GeoBlue’s telemedicine services are only accessible through its smartphone app, GlobalMD. I had assumed I could use a desktop application, as I had at my previous health insurance company. I finally connected with a doctor. But ultimately, I decided that the best solution would be to contact my ophthalmologist in the U.S. and have the medication sent to my next destination, South Africa.
In the meantime, I found some soothing over-the-counter eyedrops. And I stayed out of the sun.
Which travel insurance companies offer telemedicine services?
Travel Guard’s telemedicine network is made up of more than ten separate providers. So when you call Travel Guard for medical advice, it selects a provider based on your location.
“Telemedicine is a relatively new service from Travel Guard, and as the U.S. and international travel continue to rebound, we are beginning to see usage of our telemedicine network,” notes James Page, chief operating officer of AIG Travel.
During the pandemic, World Travel Protection also partnered with 1800MD and AirDR to increase its telehealth offerings in over 60 countries.
“That included the ability to provide prescriptions when required in their location and assist in completing medical referrals where specialist support is required,” says Leach, the company’s CEO.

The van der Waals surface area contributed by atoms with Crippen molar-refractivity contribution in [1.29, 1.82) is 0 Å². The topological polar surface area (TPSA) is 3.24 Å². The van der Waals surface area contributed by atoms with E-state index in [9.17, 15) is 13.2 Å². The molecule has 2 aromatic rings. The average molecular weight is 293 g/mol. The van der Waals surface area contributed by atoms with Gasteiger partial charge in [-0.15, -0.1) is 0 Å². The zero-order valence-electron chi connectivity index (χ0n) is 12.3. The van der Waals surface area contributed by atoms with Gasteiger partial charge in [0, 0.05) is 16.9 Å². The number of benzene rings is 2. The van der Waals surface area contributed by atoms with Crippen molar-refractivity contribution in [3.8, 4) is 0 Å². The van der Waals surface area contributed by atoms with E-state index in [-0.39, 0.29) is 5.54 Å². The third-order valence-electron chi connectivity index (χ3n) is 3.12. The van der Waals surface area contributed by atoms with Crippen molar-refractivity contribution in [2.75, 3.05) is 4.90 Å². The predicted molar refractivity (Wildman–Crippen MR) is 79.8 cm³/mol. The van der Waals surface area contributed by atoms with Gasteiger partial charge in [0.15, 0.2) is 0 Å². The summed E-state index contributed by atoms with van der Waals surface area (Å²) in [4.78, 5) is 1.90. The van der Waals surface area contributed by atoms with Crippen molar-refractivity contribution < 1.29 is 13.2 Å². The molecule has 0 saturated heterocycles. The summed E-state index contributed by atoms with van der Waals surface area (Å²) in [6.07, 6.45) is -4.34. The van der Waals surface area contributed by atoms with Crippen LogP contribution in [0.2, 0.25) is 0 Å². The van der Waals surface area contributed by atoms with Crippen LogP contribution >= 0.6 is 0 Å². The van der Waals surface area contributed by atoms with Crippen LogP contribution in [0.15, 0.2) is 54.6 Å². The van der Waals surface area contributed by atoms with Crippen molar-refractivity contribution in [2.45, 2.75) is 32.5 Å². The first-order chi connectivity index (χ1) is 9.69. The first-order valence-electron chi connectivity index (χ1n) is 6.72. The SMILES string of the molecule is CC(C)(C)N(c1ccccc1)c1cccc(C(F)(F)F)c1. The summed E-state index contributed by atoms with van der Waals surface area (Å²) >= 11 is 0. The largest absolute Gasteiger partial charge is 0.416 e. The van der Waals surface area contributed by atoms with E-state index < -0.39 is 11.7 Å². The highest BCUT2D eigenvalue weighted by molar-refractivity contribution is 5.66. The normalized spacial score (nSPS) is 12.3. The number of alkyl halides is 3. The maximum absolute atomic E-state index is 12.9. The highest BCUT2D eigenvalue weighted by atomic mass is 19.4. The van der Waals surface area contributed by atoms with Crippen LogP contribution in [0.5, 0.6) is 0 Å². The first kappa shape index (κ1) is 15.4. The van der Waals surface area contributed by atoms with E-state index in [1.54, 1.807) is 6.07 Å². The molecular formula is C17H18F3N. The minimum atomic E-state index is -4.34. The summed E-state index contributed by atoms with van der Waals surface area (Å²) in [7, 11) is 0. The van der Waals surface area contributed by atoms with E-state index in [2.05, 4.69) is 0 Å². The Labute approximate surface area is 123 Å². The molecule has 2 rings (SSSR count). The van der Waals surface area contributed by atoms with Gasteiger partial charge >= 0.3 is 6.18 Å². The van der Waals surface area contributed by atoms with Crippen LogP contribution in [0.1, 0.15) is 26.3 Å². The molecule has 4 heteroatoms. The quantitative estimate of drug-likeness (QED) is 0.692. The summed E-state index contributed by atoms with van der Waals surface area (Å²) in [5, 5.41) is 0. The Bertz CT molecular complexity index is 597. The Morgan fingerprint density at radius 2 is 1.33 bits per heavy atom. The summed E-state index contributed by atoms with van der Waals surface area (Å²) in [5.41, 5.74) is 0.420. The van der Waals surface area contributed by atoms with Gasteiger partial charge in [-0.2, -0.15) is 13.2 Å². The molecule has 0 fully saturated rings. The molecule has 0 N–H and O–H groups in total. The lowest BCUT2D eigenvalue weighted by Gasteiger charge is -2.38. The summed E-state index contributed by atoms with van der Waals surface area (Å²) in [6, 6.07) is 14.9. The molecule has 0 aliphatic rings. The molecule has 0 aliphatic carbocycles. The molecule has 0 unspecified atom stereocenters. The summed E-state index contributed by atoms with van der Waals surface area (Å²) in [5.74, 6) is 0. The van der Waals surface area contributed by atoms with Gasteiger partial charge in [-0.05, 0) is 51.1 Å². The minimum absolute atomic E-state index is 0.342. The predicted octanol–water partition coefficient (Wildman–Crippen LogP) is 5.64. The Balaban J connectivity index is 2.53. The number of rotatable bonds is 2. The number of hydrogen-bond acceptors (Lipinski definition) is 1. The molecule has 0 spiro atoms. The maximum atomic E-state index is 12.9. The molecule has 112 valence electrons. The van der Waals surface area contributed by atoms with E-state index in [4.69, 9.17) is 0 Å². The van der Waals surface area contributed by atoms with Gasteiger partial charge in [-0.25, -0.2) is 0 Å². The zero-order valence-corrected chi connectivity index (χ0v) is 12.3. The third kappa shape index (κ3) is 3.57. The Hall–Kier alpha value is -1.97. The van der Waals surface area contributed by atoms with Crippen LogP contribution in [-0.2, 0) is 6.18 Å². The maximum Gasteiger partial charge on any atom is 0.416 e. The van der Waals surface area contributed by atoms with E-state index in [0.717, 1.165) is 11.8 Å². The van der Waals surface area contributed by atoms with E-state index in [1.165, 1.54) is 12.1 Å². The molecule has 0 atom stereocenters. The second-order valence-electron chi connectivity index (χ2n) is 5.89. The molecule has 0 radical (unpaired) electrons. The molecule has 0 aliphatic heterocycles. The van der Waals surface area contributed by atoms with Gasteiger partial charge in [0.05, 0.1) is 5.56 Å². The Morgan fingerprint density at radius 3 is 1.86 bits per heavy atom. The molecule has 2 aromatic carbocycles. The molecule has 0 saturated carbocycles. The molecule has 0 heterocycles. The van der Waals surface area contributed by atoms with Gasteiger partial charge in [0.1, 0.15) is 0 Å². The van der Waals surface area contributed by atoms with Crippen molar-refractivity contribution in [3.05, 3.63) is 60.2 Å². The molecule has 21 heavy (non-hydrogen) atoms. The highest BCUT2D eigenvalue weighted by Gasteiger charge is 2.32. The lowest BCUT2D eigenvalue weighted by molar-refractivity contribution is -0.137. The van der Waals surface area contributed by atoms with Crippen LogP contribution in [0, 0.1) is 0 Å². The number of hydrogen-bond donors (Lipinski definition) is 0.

Generali Global Assistance also offers telemedicine through its travel insurance plans. If you’re a policyholder, you can access its telemedicine services through a network of U.S. licensed physicians. They provide information, medical advice and treatment, including prescription medication, when appropriate and legally permitted. Generali’s telemedicine is available by phone.
Redpoint Travel Protection offers 24/7 access to an on-site medical team in case of a medical emergency. “Services include medical evacuation coverage, medical referrals and telemedicine consultations,” says Karisa Cernera, a director at Redpoint Resolutions.
Travel Insured International’s travel protection plans include telemedicine services. “This option provides travelers with the ability to connect with licensed physicians to seek medical treatment, advice, and even prescriptions when necessary,” says Sherry Sutton vice president of marketing at Travel Insured International.
Which travel insurance companies also cover telemedicine services?
While some insurance companies may not provide telemedicine services directly, they still cover telemedicine visits. For example, Allianz Travel Insurance, one of the biggest insurance companies in the U.S., covers telemedicine visits through its policies while you are traveling.